Published August 14, 2007
WASHINGTON – Despite their opposing views on the war, soldiers Pete Hegseth and Jon Soltz have much in common, not the least of which is time spent in Iraq.
Both profess their love of the Army. They are young, athletic and clean-shaven, and they speak eloquently about honor and a sense of duty, as though plucked from central casting to play the role of the patriotic soldier. Above all, they draw heavily on their experiences in combat to justify their views on Iraq, hoping their message will resonate with voters because they — unlike most of America — have witnessed combat.
They also represent dueling activist groups that are fast becoming a powerful lobbying force on Capitol Hill. And to politicians trying to make their case in anticipation of a critical assessment on the war this September, such groups have become valuable public relations tools in the deeply partisan, pull-no-punches Iraq debate.
"The Democrats, unfortunately, are trying to undermine the efforts of our troops and restrict the ability of our generals to carry out their mission," Senate Republican leader Mitch McConnell, R-Ky., said at a July news conference with Hegseth and other members of the group Vets for Freedom, which supports a continued U.S. presence in Iraq.
Later that week, Hegseth — a National Guard soldier who worked as a civil affairs officer in Samarra last year — stood behind President Bush in a news conference chastising Democrats for not passing a spending bill for the troops.
"These patriotic Americans who are behind us deserve an opportunity to be heard," McConnell said.
Democrats agree they should rely on the counsel of troops. They just opt to listen to Soltz, a captain in the Army Reserves who deployed logistics convoys in Iraq with the 1st Armored Division in 2003. His group, VoteVets.org, says Bush should bring troops home.
Politicians play on the expectation among voters that because the military is supposed to be apolitical and service members experience combat first-hand, troops will offer an unvarnished assessment of the war.
"Their status as combat veterans gives them an authenticity that politicians don't have," said Darrell West, political science professor at Brown University. "Voters will always see them as combat veterans first, not advocates."
Still, advocates they are, with extensive political ties and budgets for televised political ads.
Both Vets for Freedom and VoteVets.org are tax-exempt nonprofits, but they are not charities. Such groups deliberately do not accept tax-deductible donations — making it tougher to raise money but giving them free reign to lobby on Capitol Hill.
Soltz' VoteVets.org also operates a separate political action committee and has officially endorsed six candidates for the 2008 elections. The group has spent about $850,000 this year on political ads, including local spots during the Super Bowl aimed mostly at pressuring Republican senators into breaking with Bush on the war.
Its board of advisers includes retired Gen. Wesley Clark, a Vietnam veteran who sought the 2004 Democratic presidential nomination, and former Democratic Sen. Bob Kerrey, also a veteran of the Vietnam War. It's affiliated with the Americans Against Escalation in Iraq, a coalition of anti-war groups that includes the partisan MoveOn.org, which backed Democratic challengers in the last election.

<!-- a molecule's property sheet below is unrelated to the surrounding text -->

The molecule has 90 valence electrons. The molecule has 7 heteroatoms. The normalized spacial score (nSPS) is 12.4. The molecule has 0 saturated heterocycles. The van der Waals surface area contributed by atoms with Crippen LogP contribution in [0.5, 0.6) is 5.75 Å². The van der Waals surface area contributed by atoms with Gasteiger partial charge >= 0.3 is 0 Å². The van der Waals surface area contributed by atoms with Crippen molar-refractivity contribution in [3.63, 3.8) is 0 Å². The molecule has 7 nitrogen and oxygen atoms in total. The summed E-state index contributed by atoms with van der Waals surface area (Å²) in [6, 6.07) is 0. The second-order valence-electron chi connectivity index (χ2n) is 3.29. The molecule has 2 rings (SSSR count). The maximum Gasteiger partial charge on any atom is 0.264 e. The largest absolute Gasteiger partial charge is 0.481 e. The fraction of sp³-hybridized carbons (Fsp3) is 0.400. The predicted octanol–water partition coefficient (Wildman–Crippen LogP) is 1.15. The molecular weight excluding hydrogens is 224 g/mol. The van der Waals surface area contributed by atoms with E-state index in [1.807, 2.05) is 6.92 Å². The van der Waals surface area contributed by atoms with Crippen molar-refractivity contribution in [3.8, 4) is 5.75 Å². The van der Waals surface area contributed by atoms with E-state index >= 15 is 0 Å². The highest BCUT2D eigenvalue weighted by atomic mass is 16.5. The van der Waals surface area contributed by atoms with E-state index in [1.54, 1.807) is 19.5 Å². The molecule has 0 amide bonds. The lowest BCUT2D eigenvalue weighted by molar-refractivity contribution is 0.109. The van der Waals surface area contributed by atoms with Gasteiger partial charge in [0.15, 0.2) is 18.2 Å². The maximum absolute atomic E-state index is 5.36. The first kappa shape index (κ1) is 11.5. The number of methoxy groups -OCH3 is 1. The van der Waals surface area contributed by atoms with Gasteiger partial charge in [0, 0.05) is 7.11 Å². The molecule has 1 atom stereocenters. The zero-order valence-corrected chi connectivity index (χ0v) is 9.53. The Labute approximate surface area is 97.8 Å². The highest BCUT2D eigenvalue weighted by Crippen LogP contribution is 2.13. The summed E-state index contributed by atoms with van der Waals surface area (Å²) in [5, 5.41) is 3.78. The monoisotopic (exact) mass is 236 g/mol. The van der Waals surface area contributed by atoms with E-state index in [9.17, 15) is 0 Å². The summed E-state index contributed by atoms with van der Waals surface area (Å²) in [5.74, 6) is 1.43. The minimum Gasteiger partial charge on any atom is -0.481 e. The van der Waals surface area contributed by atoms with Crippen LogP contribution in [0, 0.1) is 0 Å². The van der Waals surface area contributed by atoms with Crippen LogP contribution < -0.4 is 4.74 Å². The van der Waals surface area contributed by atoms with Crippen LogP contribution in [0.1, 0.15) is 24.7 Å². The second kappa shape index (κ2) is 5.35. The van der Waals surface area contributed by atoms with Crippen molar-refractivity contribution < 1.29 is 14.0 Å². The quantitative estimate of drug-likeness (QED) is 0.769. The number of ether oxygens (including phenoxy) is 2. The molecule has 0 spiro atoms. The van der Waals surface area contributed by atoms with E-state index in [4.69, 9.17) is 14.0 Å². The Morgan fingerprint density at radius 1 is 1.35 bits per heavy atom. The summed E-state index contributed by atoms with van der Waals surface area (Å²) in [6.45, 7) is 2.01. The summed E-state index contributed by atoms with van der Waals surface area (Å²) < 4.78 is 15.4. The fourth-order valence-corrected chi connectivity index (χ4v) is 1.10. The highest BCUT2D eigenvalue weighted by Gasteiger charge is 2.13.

Soltz suggests his group's ties to the Democratic Party reflect a bigger movement under way within the military.
"I think you're seeing a paradigm shift in the military, from those who served being fairly passive Republicans to being more active and opposed to what the current leadership is doing," Soltz said.
Hegseth's Vets for Freedom is firmly rooted in politics as well, but with Republican ties instead. The group has worked with former White House spokesman Taylor Gross, and Campaign Solutions — headed by Republican consultant R. Rebecca Donatelli — helps manage its online media.
Adriel Domenech, the press contact for the group, is a former intern with the Republican National Committee and worked on Bush's 2004 campaign in Colorado. Most recently, Domenech worked for 13 months in Iraq for the State Department public affairs office under Bush.
This month, Vets for Freedom launched political ads in five states — Minnesota, Kentucky, Connecticut, Nebraska and Virginia — in a bid to shore up support for Bush's Iraq policies among key senators. The ads feature young combat veterans urging members to fight al-Qaida and thanking them for their support of continued military involvement in Iraq.
Hegseth said the group is still nonpartisan. In July, the group tried to meet with members of both parties and are pushing to sit down with House Speaker Nancy Pelosi, D-Calif., and Senate Majority Leader Harry Reid, D-Nev.
"We stand with those who stand with the mission," he said in a recent interview. "I don't care if you're Republican or Democrat. ... If you believe it's important to finish the mission in Iraq, we will stand with you."
Soltz and Hegseth readily acknowledge they don't speak on behalf of the military and are careful not to lobby in uniform, as prohibited under Pentagon rules.
Both say they are proud of the advocacy roles their groups play on Capitol Hill and think troops should share their experiences on the ground.
"Those who served have a duty to speak out for those who are on active duty and cannot," said Soltz. "As long as they follow the rules about doing so, all Iraq and Afghanistan veterans need to get involved."
Hegseth said personal experience enhances the debate but that it should be done without a political agenda.
"It can become dangerous when troops use their status as a veteran to talk about their own political beliefs," he said. "But when troops are talking about their mission and the importance of their mission and why the strategy being used is successful, or why it's different or why it could be altered, I think that's important."